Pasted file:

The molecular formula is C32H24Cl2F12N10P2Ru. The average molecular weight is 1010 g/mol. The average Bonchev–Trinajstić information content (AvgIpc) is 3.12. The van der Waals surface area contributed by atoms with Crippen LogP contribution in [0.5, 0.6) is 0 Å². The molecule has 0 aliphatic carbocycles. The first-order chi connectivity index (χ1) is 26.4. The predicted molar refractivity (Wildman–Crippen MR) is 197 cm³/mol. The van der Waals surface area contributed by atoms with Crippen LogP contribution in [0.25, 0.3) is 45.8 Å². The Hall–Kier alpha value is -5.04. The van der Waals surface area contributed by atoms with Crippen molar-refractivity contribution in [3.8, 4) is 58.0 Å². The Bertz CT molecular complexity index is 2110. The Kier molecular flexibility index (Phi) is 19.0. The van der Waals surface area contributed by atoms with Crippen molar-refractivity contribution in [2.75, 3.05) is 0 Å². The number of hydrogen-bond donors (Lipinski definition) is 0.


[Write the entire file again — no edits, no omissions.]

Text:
The molecular formula is C32H24Cl2F12N10P2Ru. The average molecular weight is 1010 g/mol. The average Bonchev–Trinajstić information content (AvgIpc) is 3.12. The van der Waals surface area contributed by atoms with Crippen LogP contribution in [0.5, 0.6) is 0 Å². The molecule has 0 aliphatic carbocycles. The first-order chi connectivity index (χ1) is 26.4. The predicted molar refractivity (Wildman–Crippen MR) is 197 cm³/mol. The van der Waals surface area contributed by atoms with Crippen LogP contribution in [0.25, 0.3) is 45.8 Å². The Hall–Kier alpha value is -5.04. The van der Waals surface area contributed by atoms with Crippen molar-refractivity contribution in [3.8, 4) is 58.0 Å². The Bertz CT molecular complexity index is 2110. The Kier molecular flexibility index (Phi) is 19.0. The van der Waals surface area contributed by atoms with Crippen molar-refractivity contribution in [2.75, 3.05) is 0 Å². The number of hydrogen-bond donors (Lipinski definition) is 0.